Yesterday Chancellor McCoy in Nashville dismissed a lawsuit brought last year over the constitutionality of House Bill 600.
You may recall that last year a lawsuit was brought against the state by several LGBT-related organizations and individuals, asking the court to strike down as unconstitutional House Bill 600 that had become state law. That bill prohibited cities and counties from imposing on private businesses employment policies that extended rights to classes of individuals not protected under state law. It was called the Equal Access to Intrastate Commerce Act. The plaintiffs argued that not being able to get cities and counties to pass local laws making sexual orientation and gender identity a new protected class of citizens violated their constitutional rights.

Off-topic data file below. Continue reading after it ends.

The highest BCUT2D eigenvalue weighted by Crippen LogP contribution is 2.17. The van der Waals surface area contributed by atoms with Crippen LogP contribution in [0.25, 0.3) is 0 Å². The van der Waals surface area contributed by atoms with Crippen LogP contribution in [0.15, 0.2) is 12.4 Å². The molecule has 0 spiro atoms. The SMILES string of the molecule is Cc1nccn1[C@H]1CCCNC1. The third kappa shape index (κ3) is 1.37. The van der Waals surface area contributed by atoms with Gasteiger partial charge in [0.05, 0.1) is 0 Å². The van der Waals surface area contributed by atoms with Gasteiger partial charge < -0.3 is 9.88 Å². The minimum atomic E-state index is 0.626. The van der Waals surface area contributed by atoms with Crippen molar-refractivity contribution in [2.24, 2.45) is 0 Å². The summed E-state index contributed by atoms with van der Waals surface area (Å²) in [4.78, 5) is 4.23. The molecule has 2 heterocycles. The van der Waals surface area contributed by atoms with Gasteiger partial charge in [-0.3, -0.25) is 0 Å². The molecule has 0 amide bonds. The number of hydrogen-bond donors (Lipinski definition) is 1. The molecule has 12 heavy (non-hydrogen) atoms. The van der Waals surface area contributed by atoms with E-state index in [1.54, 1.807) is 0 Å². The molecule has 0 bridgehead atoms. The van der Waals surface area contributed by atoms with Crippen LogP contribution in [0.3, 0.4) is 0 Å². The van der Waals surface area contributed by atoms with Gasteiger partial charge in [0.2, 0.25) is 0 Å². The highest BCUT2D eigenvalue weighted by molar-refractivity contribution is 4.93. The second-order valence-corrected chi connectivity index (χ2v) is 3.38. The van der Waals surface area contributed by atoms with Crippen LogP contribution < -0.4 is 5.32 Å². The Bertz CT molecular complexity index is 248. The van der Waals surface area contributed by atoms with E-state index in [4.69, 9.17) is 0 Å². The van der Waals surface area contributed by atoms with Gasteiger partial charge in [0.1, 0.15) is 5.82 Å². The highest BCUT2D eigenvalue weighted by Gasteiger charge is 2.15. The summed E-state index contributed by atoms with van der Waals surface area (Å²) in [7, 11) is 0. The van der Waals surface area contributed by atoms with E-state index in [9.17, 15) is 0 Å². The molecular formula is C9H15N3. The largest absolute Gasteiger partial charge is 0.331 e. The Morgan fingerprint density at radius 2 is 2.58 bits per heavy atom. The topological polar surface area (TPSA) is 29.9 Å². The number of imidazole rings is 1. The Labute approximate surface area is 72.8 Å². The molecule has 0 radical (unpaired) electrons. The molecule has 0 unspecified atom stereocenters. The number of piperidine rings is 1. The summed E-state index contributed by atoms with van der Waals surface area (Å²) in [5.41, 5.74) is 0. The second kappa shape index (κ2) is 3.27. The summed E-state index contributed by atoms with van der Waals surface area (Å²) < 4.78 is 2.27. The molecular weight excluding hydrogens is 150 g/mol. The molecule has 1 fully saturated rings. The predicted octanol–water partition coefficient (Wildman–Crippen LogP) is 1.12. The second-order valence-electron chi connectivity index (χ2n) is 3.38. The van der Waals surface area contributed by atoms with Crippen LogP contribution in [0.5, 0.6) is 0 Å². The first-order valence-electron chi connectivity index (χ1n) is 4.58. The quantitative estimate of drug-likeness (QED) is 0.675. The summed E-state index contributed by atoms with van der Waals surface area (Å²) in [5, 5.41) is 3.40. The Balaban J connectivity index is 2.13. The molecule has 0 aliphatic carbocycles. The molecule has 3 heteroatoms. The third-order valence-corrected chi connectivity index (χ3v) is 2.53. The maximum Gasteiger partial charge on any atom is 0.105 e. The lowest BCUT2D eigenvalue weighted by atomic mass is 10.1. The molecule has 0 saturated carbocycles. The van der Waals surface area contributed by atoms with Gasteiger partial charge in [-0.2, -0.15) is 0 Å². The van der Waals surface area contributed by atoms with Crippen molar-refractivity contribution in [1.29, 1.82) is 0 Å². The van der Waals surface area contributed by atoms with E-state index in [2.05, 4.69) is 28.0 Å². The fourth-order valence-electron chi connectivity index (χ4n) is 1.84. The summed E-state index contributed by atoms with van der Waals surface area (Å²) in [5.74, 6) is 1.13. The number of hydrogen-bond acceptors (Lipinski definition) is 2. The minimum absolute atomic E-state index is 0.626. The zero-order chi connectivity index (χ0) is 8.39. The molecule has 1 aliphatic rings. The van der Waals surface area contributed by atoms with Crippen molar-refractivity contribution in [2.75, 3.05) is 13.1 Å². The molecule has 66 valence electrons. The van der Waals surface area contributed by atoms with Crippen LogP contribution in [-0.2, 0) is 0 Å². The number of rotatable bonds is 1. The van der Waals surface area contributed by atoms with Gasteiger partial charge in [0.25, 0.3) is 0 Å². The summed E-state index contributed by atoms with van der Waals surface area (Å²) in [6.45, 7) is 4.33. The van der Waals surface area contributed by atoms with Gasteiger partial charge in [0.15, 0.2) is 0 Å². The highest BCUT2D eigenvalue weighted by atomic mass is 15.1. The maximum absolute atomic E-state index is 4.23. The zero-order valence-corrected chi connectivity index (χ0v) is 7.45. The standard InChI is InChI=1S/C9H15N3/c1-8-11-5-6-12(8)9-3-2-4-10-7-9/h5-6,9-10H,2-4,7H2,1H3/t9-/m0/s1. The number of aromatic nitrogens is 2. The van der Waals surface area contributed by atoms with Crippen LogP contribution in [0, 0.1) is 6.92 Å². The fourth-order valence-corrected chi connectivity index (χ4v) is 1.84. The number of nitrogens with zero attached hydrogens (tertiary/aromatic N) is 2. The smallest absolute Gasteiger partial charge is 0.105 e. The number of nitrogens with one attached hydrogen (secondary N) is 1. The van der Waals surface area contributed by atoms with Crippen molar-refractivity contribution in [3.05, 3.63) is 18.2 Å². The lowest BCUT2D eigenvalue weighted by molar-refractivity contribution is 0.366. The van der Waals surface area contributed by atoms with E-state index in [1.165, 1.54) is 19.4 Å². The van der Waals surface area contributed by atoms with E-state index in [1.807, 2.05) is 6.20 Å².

Yesterday, Chancellor McCoy heard oral arguments on whether the plaintiffs’ claims should be dismissed. The Chancellor found that the Plaintiffs all lacked standing and that their claims were not ripe. Further, in a previous Order she had indicated that even if the Plaintiffs had standing she did not think the law was unconstitutional.
Once the Order dismissing the lawsuit is entered by the court, the plaintiffs will have 30 days to appeal.